- Step 2. Close your eyes and try to relax all of your muscles, one by one, from the tips of your toes to the top of your head. Don't forget to relax the muscles in your face, neck, and jaw; you may be storing a lot of tension there.
- Step 3. Breathe deeply and regularly for several minutes— and try to make your stomach (abdomen) rise and fall, not only your chest. This will help you deepen your breath.
- Step 4. Pay attention to each breath; try to turn all your thoughts to each inhale … exhale. As you breathe out, imagine the tension leaving your body with the breath.
At first, it may be difficult for you and your child to focus on breathing. Distracting thoughts are normal — but rather than following a thought and letting it consume you, try to let it drift out of your mind, like a balloon.
Relaxation Response Method
This technique asks a person to focus on breathing and quiet the mind to create a sense of calmness and well-being. And by repeating a word, phrase, or prayer during the exercise, the mind is able to stay focused more easily. When practicing this, it's normal for thoughts to pop into the mind. Tell your child to disregard them and just focus on the word or phrase he or she is repeating.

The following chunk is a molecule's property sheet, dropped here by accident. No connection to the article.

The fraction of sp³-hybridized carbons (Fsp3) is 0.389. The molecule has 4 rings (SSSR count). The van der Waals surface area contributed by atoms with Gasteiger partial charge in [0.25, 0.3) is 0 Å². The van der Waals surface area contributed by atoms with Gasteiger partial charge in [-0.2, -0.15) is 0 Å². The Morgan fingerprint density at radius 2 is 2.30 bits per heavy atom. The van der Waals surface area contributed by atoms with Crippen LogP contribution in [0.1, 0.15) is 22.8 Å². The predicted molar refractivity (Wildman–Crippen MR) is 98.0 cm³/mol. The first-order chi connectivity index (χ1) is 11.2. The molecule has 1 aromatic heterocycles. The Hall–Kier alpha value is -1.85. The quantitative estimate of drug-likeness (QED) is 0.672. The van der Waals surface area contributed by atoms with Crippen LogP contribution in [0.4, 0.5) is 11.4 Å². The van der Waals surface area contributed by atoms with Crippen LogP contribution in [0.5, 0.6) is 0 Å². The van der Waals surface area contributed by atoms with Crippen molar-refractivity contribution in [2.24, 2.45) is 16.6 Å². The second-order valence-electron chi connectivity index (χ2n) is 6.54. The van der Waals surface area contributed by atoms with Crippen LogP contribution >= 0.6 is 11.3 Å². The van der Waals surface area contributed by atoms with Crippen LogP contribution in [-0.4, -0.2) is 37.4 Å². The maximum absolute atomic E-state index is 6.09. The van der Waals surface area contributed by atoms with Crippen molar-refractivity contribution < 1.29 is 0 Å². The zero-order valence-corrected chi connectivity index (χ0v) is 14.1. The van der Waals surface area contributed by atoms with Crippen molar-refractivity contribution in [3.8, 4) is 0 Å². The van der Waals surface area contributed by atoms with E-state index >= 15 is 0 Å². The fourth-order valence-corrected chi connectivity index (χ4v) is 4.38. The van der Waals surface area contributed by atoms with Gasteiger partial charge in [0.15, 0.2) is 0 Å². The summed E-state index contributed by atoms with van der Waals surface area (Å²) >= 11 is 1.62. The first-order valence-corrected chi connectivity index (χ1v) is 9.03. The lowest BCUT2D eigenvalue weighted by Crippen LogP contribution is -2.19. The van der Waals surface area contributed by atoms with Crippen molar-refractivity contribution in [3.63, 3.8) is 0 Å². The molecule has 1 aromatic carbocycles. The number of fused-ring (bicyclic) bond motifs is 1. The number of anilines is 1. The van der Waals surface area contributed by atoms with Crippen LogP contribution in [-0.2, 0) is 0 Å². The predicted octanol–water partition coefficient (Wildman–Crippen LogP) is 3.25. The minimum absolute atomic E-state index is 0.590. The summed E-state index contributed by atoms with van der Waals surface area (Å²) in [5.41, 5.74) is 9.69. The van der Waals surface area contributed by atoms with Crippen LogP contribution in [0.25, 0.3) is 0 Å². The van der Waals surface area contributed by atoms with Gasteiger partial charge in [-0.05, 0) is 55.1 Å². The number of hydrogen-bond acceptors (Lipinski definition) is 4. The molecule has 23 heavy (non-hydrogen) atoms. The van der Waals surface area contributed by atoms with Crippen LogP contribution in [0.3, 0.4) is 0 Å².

Resembling an Eastern form of meditation, this technique — called the relaxation response — was popularized and put into Western practice in the 1970s by Herbert Benson, MD. To elicit the relaxation response, follow Steps 1-4 above, and then:
- Step 5. Pick a focus word, phrase, sound, or prayer such as "om," "one," or "peace."
- Step 6. As you breathe, say the focus word silently to yourself as you exhale.
- Step 7. Continue for 5 or 10 minutes, ideally building up to 10 to 20 minutes for each session.
- Step 8. When you're finished, do not stand up immediately. Continue sitting quietly for a bit, letting other thoughts back into your mind. Open your eyes, but stay sitting for another minute before getting up.
When practicing, go at your own pace. Don't feel like you have to achieve a deep level of relaxation right away. Often, feelings of calmness and well-being are felt later on or at times of crisis.
To achieve ongoing results, try to practice the technique with your child once or twice daily, but not within 2 hours after eating, as digestion can interfere with the relaxation response. Some people find that the best time to meditate is first thing in the morning, before breakfast.